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AVAVAV SS23 womenswear
Courtesy of AVAVAV

Splat! Every single model stacked it at AVAVAV

I was rooting for you! We were all rooting for you!!!

Dressed in a tartan kilt and a feather boa so buccaneering that it makes Harry Styles’ look like a it had been rescued from a battery farm, it was by complete accident – and a pair of 9-inch platforms – that a 23-year-old Naomi Campbell took a dive at Vivenne Westwood’s AW93 show. Campbell laughed it off and teetered down the remainder of the runway but the image was immortalised across news stands the following day. 

In a recent video with British Vogue, the supermodel admitted to Westwood that other designers have since begged her to fake a fall in a bid to make their runways just as memorable. “I didn't pay any of you very much,” Westwood replies, “so you can take it for granted that I didn't pay you to fall down.” But, almost three decades later, every single model walking in AVAVAV’s debut fashion show took a tumble. Those that do not learn from history are doomed to repeat it – and those that wear freakish,  amphibian, four-fingered boots are doomed to land face-first on the runway. And yeti boots, and hip-high foam boots, and stille-toes…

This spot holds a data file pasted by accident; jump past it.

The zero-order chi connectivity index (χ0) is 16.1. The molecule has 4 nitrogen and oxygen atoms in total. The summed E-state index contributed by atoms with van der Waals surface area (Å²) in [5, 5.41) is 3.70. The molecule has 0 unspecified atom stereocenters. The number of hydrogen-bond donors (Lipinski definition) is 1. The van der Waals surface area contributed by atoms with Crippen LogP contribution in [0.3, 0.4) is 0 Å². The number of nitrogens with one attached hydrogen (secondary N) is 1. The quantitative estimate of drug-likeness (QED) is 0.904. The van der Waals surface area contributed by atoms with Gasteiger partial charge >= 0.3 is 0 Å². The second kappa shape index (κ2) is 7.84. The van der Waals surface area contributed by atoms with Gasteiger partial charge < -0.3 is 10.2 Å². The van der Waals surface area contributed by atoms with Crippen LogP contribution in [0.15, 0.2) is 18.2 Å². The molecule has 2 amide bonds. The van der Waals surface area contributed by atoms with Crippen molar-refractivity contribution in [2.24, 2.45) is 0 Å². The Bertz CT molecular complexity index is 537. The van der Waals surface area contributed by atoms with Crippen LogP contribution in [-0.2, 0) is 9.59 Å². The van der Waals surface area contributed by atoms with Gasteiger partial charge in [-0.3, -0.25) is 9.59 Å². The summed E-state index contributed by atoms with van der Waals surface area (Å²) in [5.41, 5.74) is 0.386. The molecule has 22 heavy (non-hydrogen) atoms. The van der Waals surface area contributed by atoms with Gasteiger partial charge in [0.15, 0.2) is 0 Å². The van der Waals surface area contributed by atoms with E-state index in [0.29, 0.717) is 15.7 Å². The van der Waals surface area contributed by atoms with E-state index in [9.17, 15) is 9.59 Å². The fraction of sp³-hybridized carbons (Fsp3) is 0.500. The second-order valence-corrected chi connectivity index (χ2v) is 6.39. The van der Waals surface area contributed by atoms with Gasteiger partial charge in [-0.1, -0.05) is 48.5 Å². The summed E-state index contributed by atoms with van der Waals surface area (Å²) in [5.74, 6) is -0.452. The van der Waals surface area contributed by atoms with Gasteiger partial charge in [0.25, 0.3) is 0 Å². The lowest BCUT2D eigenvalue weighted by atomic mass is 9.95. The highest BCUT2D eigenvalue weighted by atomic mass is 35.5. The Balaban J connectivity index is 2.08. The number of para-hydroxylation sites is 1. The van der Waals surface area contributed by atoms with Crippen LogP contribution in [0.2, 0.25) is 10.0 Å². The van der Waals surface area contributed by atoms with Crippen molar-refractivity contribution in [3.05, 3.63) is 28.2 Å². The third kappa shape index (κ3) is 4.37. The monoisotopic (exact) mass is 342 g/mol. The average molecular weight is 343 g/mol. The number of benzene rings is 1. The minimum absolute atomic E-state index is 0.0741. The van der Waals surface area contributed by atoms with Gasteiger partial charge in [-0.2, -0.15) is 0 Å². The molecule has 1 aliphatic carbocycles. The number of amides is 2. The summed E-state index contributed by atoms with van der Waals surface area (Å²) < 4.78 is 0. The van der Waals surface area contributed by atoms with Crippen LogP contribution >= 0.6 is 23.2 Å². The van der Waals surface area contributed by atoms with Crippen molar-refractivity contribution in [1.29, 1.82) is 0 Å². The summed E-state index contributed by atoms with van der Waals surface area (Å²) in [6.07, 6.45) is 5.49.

Previously the head of accessories at Pyer Moss, Beate Karlsson’s entrée into the Milan Fashion Week schedule was a send-up of rich bitch tropes – all hot pink velour tracksuits, saucer sunglasses, and ratty extensions. “I wanted to do a parody of a fashion show to go with the pathetic theme of this collection, and of fashion’s extreme superficiality, at a time when so many people fake richness at the risk of falling down hard,” the designer explained in her show notes. Diamante dollar signs were stuck onto nipples, bootleg dresses were spliced with fake Gucci and Louis Vuitton monograms, and swamping hoodies bore the words “cash cow” and “business of gold digging”.

Elsewhere, Rolex watches vined up the arms of models, and around their necks in silver necklaces costing upwards of $300,000. “In many ways, this collection and the runway show is a parody of fashion, of how we dress to mediate status through wealth,” she said. “I see this as an absurd period for us at a time when the world faces so many challenges and I encourage people to laugh with and at us and make the best of a dire situation.”